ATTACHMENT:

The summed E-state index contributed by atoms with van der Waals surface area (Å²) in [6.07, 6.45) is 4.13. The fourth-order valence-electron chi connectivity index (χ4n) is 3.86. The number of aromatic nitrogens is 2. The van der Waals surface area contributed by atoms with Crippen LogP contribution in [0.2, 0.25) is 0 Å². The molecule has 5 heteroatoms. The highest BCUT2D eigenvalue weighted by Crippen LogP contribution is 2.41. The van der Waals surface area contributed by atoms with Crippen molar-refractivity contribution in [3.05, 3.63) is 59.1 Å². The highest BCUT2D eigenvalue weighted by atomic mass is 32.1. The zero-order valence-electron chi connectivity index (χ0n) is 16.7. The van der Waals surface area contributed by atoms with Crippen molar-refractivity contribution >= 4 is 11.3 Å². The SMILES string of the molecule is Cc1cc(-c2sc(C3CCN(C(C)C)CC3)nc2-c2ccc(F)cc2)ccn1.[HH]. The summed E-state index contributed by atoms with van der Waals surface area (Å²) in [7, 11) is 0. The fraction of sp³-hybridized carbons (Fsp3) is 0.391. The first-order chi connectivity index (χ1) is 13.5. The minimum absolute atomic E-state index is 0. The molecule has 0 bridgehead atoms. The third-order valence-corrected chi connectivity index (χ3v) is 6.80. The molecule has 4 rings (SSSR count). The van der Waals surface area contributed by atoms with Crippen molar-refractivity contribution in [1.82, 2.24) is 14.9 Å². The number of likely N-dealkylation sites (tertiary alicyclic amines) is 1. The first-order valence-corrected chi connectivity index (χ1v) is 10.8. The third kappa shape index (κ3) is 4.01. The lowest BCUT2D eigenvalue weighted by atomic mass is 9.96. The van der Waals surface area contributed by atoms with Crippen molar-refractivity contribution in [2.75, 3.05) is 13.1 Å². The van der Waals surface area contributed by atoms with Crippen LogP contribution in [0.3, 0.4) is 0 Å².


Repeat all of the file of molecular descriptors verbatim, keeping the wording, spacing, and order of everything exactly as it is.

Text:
The summed E-state index contributed by atoms with van der Waals surface area (Å²) in [6.07, 6.45) is 4.13. The fourth-order valence-electron chi connectivity index (χ4n) is 3.86. The number of aromatic nitrogens is 2. The van der Waals surface area contributed by atoms with Crippen LogP contribution in [0.2, 0.25) is 0 Å². The molecule has 5 heteroatoms. The highest BCUT2D eigenvalue weighted by Crippen LogP contribution is 2.41. The van der Waals surface area contributed by atoms with Crippen molar-refractivity contribution in [3.05, 3.63) is 59.1 Å². The highest BCUT2D eigenvalue weighted by atomic mass is 32.1. The zero-order valence-electron chi connectivity index (χ0n) is 16.7. The van der Waals surface area contributed by atoms with Crippen molar-refractivity contribution >= 4 is 11.3 Å². The SMILES string of the molecule is Cc1cc(-c2sc(C3CCN(C(C)C)CC3)nc2-c2ccc(F)cc2)ccn1.[HH]. The summed E-state index contributed by atoms with van der Waals surface area (Å²) in [7, 11) is 0. The fraction of sp³-hybridized carbons (Fsp3) is 0.391. The first-order chi connectivity index (χ1) is 13.5. The minimum absolute atomic E-state index is 0. The molecule has 0 bridgehead atoms. The third-order valence-corrected chi connectivity index (χ3v) is 6.80. The molecule has 4 rings (SSSR count). The van der Waals surface area contributed by atoms with Crippen molar-refractivity contribution in [1.82, 2.24) is 14.9 Å². The number of likely N-dealkylation sites (tertiary alicyclic amines) is 1. The first-order valence-corrected chi connectivity index (χ1v) is 10.8. The third kappa shape index (κ3) is 4.01. The lowest BCUT2D eigenvalue weighted by atomic mass is 9.96. The van der Waals surface area contributed by atoms with Crippen molar-refractivity contribution in [2.75, 3.05) is 13.1 Å². The van der Waals surface area contributed by atoms with Crippen LogP contribution in [0.3, 0.4) is 0 Å².